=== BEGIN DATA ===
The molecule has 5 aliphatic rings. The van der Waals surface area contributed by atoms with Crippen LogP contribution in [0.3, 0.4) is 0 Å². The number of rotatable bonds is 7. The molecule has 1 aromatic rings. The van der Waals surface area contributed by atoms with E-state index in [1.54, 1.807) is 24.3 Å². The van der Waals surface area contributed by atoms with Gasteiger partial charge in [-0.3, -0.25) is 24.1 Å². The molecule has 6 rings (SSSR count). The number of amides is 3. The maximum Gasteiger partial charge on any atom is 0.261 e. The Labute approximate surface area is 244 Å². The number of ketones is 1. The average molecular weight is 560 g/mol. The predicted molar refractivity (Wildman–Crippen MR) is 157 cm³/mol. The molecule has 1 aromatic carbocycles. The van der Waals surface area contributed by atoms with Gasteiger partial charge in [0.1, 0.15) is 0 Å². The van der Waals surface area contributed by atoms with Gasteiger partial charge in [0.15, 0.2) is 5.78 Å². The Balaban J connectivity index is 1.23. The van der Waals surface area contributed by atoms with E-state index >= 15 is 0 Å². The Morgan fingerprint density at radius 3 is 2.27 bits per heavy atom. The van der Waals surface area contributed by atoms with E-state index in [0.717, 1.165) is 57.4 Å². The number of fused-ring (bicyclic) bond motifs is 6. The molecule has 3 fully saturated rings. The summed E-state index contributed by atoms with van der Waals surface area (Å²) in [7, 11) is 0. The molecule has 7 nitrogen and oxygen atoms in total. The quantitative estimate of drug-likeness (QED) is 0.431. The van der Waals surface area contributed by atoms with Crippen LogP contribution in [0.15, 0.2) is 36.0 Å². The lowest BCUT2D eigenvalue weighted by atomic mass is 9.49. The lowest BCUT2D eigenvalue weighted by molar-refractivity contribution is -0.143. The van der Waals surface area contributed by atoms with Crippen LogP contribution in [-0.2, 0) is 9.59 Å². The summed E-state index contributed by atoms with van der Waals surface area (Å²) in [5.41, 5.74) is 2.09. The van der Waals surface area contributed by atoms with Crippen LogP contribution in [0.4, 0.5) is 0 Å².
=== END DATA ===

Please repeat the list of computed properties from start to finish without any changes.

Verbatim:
The molecule has 5 aliphatic rings. The van der Waals surface area contributed by atoms with Crippen LogP contribution in [0.3, 0.4) is 0 Å². The number of rotatable bonds is 7. The molecule has 1 aromatic rings. The van der Waals surface area contributed by atoms with E-state index in [1.54, 1.807) is 24.3 Å². The van der Waals surface area contributed by atoms with Gasteiger partial charge in [-0.3, -0.25) is 24.1 Å². The molecule has 6 rings (SSSR count). The number of amides is 3. The maximum Gasteiger partial charge on any atom is 0.261 e. The Labute approximate surface area is 244 Å². The number of ketones is 1. The average molecular weight is 560 g/mol. The predicted molar refractivity (Wildman–Crippen MR) is 157 cm³/mol. The molecule has 1 aromatic carbocycles. The van der Waals surface area contributed by atoms with Gasteiger partial charge in [0.1, 0.15) is 0 Å². The van der Waals surface area contributed by atoms with Gasteiger partial charge in [0.15, 0.2) is 5.78 Å². The Balaban J connectivity index is 1.23. The van der Waals surface area contributed by atoms with E-state index >= 15 is 0 Å². The Morgan fingerprint density at radius 3 is 2.27 bits per heavy atom. The van der Waals surface area contributed by atoms with E-state index in [0.717, 1.165) is 57.4 Å². The number of fused-ring (bicyclic) bond motifs is 6. The molecule has 3 fully saturated rings. The summed E-state index contributed by atoms with van der Waals surface area (Å²) in [7, 11) is 0. The molecule has 7 nitrogen and oxygen atoms in total. The quantitative estimate of drug-likeness (QED) is 0.431. The van der Waals surface area contributed by atoms with Crippen LogP contribution in [0.15, 0.2) is 36.0 Å². The lowest BCUT2D eigenvalue weighted by atomic mass is 9.49. The lowest BCUT2D eigenvalue weighted by molar-refractivity contribution is -0.143. The van der Waals surface area contributed by atoms with Crippen LogP contribution in [-0.2, 0) is 9.59 Å². The summed E-state index contributed by atoms with van der Waals surface area (Å²) in [5.41, 5.74) is 2.09. The van der Waals surface area contributed by atoms with Crippen LogP contribution in [0.4, 0.5) is 0 Å².